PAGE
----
June 3, 2008 in Business

Gasoline discounts deserve scrutiny

Newhouse News Service The Spokesman-Review
 

Buy a car, get a gas discount.

Buy groceries, get a gas discount.

Book a hotel room – what else? Get a gas card.

Some businesses are tapping into consumer anxiety over gasoline prices to lure customers.

But analysts and business leaders warn that potential customers should make sure any gas incentive fits their needs and actually saves money.

Chrysler is offering customers buying Chryslers and Jeeps a credit card capping gasoline at $2.99 a gallon for up to three years. The automaker’s deal thrilled Tom Couch, general manager of Brenner Chrysler Jeep in Mechanicsburg, Pa.

“We’re excited because it’s in tune to the needs of the buying public,” he said.

The gas incentive sparked three phases, Couch said. First came curiosity. Then, skepticism from people asking whether it could be true.

Finally, “now that people are seeing that it’s legitimate, they’re starting to come into the showroom,” he said.

Suzuki has followed Chrysler’s lead, offering consumers who buy 2008 or 2009 models a Visa debit card for gas purchases. Depending on the model, buyers can get up to $470 toward gas.

One of the longer-standing offers is from Giant Food Stores, which has had its groceries-for-gas discount since February 2006, said Tracy Pawelski, a spokeswoman for the grocery store chain.

Bonus card holders get 10 cents off per gallon at Giant’s gas pumps, up to 30 gallons, for every $100 in groceries.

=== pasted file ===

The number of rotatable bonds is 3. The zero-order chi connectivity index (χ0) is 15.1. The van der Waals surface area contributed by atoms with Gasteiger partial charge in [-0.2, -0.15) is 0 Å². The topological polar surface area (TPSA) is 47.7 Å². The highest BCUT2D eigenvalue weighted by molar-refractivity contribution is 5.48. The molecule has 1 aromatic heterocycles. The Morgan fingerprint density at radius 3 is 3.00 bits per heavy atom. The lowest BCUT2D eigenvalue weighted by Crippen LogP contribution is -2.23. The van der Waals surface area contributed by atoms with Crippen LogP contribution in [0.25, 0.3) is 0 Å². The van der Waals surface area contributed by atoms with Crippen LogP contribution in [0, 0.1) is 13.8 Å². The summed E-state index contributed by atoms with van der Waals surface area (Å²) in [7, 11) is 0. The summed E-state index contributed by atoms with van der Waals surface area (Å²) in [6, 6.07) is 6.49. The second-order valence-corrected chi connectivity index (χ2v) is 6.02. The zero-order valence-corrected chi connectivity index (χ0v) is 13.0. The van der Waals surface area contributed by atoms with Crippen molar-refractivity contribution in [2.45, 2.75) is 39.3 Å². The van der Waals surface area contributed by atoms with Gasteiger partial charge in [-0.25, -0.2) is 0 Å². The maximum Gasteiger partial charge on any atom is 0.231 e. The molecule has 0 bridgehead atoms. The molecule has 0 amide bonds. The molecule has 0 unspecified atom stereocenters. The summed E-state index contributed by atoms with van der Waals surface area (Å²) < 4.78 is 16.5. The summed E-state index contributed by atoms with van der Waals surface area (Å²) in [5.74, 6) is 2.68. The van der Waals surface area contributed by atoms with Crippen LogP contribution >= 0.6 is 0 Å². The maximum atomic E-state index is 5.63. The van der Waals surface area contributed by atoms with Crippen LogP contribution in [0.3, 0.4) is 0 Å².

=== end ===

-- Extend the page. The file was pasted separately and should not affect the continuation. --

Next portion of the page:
“All you need to do is shop,” Pawelski said.

In the last 18 months, use has climbed by almost 35 percent, to about one-third of Giant’s bonus card holders, Pawelski said. The incentive is meant to “keep our customers shopping with us.”

Consumers should beware of any deal with too many restrictions, said Nils Frederiksen, spokesman for Pennsylvania Attorney General Tom Corbett.

In January, Corbett fined a Kia dealer for advertising several incentives, including free gas, that had too many strings attached to be redeemable, Frederiksen said.

“Consumers should get the information up front, before they make the purchase, so they can decide whether it’s a good deal or not,” he said. “A lot of the details are buried in the fine print.”

Con artists also might be playing on fears of rising gas prices, said Frederiksen, who groaned when told about an online offering of free food and gas in exchange for mailing $10 to a stranger.

“When economic times get a little tougher, scam artists get really aggressive,” he said.

Many hotels nationwide are offering gas cards, discounted rates for hybrid-car drivers and other incentives, Smartmoney.com reports.


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